A blog about cars in Aberdeen.

This is a blog about cars in Aberdeen because most people aspire to the convenience of personal motor transport, pay dearly for the privilege, provide much employment, contribute greatly in taxes, and then people expect them to ‘leave the car at home’, while their money is spent creating cycle lanes and the like for freeloading cyclists.

Friday, 4 March 2011

MORE BAD NEWS for Aberdeen Cars in the Press and Journal

Consumed with inner conflict about the high price of petrol (bad for the drivers of Aberdeen Cars) and the high price of oil (good for economic growth in Aberdeen "City and Shire") we turned to our local journal of record, the venerable and redoubtable "Press and Journal" where comforting pro-motorist stories like this can usually be found:

Discontent over Pump Prices - in which the leader writer invokes the spirit of revolution in the Middle-east in calling for the put-upon drivers of Aberdeen Cars to rise up in their discontent and overthrow the government because of high petrol prices. Yay! Up the revolution! Right on! And we thought it was just the pestestrians and cyclits who were rebellious!

And this heart-warming story about radar-assist parking:

Reversing into the unknown after my beeps lose their ping

But then we saw this:

Bikes Buck the Trend in which the author says:

Demand for bicycles has almost tripled over the past 12 months, despite noticeable price hikes.

Evans Cycles, founded in 1921, ... last year increased annual profits by an extremely healthy 103%.

Evans’ success is, ironically, largely attributable to the economic downturn which has resulted in a sizeable number of people considering cheaper forms of transport. While other industries were contracting, the company opened four new stores last year, increasing its total to 36.
Cycling enthusiasts are fuelling the surge, as more people embrace pedal power. Cycle club membership has boomed as Britons have been bitten by the two-wheel bug.
Companies such as Evans Cycles and Halfords have benefited enormously from the government’s Cycle to Work scheme. Both organisations are part of the Cycle to Work Alliance, a body which has enabled more than 400,000 people to acquire a new bike.
Under the programme, tax-deductible bikes were made available for people wishing to pedal to work.

Now, let's see if you can grasp this - tax breaks for bicycles? Employer-subsidised bicycles? We needn't tell our readers - the hard-pressed hard-working tax-farmed beleaguered drivers of Aberdeen Cars what we find morally, commercially and capitalistically reprehensible about this 'scheme'. That bicycle manufacturers and retailers are 'benefitting' from the economic downturn is just typical of these people. They "reap the benefits" while ordinary people suffer. It makes my blood boil! But wait, the article continues...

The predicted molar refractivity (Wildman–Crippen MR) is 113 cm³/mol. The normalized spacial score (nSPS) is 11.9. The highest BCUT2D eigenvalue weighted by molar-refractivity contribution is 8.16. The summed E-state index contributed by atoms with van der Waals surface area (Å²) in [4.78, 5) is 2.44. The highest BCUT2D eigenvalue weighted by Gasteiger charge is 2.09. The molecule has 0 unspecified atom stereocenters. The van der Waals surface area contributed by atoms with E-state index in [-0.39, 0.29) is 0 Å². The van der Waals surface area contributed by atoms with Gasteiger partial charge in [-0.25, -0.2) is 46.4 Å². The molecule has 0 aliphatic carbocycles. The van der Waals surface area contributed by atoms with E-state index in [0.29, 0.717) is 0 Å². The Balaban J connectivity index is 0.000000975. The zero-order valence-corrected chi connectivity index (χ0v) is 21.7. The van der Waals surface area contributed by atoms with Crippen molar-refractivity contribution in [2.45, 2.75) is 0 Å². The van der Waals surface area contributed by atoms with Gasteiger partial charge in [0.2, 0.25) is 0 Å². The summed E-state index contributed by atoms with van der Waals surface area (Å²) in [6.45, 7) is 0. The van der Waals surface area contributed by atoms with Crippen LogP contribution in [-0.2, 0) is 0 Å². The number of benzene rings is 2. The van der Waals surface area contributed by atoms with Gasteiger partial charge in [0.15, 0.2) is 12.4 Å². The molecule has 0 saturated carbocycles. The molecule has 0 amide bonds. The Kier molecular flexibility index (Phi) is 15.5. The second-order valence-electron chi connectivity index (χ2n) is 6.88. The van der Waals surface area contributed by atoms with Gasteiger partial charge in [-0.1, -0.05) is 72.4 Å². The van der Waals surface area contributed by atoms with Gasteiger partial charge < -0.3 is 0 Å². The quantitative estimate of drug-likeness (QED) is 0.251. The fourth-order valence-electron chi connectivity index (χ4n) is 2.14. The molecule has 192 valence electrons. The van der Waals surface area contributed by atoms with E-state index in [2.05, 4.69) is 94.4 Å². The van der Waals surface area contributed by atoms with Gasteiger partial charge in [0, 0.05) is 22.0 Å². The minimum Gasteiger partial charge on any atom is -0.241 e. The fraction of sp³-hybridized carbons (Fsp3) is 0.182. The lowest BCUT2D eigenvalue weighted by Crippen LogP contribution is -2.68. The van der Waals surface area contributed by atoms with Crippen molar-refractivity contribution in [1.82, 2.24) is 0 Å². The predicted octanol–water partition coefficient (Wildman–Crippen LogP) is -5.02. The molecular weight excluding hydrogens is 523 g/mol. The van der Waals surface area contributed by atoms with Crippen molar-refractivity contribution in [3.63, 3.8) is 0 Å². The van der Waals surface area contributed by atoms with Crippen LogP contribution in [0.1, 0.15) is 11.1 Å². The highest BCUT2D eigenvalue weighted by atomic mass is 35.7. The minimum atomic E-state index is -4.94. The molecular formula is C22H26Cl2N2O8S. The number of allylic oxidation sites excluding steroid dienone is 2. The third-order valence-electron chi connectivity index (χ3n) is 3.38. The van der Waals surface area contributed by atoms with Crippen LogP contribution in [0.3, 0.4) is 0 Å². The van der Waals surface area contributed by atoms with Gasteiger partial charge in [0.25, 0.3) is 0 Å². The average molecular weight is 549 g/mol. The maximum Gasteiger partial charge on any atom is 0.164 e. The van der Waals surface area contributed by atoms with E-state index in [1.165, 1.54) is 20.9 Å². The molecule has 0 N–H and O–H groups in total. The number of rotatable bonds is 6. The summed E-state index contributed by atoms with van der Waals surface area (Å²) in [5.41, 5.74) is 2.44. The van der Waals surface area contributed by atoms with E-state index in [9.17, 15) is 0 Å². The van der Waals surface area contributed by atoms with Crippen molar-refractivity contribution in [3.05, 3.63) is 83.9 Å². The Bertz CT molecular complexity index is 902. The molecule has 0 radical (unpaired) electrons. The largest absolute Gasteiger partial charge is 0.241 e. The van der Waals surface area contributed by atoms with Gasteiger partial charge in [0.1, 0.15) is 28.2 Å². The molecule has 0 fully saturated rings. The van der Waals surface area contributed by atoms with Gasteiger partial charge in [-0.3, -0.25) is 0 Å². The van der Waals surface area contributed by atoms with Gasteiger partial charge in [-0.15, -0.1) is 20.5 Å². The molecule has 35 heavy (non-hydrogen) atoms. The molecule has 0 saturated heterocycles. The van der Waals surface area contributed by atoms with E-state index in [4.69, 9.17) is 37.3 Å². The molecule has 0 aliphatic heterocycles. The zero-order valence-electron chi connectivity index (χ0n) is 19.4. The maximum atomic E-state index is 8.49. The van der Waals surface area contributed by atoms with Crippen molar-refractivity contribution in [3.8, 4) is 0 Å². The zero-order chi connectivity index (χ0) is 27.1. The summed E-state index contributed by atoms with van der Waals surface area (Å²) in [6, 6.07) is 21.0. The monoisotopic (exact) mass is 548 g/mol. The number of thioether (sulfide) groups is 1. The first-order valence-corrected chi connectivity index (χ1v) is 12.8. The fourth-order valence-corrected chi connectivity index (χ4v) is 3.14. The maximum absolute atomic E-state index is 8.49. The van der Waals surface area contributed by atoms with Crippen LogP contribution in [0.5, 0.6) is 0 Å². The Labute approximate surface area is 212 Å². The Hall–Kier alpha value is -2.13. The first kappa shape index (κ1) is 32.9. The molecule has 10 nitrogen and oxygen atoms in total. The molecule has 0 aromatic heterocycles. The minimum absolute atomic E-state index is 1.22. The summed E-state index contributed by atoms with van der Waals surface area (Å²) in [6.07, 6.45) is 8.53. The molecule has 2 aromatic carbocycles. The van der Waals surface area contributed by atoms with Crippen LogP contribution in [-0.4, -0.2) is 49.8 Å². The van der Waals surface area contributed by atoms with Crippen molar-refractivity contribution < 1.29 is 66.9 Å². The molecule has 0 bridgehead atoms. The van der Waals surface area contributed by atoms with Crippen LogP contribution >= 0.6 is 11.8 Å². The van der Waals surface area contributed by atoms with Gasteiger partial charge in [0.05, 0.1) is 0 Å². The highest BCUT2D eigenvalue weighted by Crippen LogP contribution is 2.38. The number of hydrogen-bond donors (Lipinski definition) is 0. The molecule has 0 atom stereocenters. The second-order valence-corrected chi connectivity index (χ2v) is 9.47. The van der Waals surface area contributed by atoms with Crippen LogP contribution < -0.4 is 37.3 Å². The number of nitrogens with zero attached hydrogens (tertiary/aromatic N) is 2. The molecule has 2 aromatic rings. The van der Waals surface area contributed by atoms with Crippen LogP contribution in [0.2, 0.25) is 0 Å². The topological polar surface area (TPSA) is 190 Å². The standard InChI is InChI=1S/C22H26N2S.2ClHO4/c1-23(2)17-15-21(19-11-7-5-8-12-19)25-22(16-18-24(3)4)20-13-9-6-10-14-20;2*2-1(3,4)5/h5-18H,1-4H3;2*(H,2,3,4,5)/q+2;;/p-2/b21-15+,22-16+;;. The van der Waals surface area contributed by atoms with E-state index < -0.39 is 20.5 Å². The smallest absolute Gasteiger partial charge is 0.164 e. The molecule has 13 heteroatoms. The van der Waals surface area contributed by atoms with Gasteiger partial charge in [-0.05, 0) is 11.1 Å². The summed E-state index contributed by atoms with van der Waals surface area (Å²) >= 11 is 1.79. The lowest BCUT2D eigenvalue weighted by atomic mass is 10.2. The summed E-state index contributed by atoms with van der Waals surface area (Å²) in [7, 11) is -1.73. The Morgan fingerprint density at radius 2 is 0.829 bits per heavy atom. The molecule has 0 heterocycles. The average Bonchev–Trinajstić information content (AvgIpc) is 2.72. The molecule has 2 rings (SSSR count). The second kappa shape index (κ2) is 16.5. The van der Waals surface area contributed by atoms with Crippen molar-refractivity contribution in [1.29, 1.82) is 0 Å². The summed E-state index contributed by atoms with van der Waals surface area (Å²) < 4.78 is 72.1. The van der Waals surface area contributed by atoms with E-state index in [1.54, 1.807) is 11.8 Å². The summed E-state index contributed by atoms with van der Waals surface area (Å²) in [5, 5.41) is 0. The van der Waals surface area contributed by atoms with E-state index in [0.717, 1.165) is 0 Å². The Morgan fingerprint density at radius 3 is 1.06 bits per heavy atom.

However, new tax rules threaten to halt the popular initiative by making users pay more for their discounted bicycles. Employees prepared to sacrifice a small proportion of their salary were previously able to acquire a brand new bike at a discount of up to 50% on the shop price, depending on their tax band.
In effect, workers hired the bike from their employers, paying for it via monthly instalments deducted from their salary before tax.
These hire arrangements generally lasted between 12 and 18 months, after which the bikes were sold to employees for their fair market value. 
Up until August 2010, the tax authorities had not elaborated on what constituted fair, although most employers and employees accepted 5% of the original shop value was about right. However, HMRC decided the 5% figure was a gross under- valuation of most one-year-old bicycles.

All credit to the author of the Press and Journal article for trying his or her best to put a positive spin on it what with the changes to the potential magnitude of the tax subsidy for tax-dodging cyclists and everything, but we can't help thinking that this is just "whistling past the graveyard". But in any case, their dissembling PR-cookbook attempt to spread Fear, Uncertainty and Doubt amongst potential cyclists is regrettably wrong and so might backfire.

As the HMRC tax authority website points out on here there is actually minimal change to the 'facts on the ground', with the potential cycle-commuter now liable to pay a maximum increased charge for their tax-and-employer-subsidised bike of just £10. Yes, Ten Pounds. That's no sort of disincentive at all!

There's no disguising the grave nature of this development: the fact that cycling is 'on the up' is an abomination to Aberdeen "City and Shire".

The Press and Journal should have left well alone. This news should have been suppressed.

No comments:

Post a Comment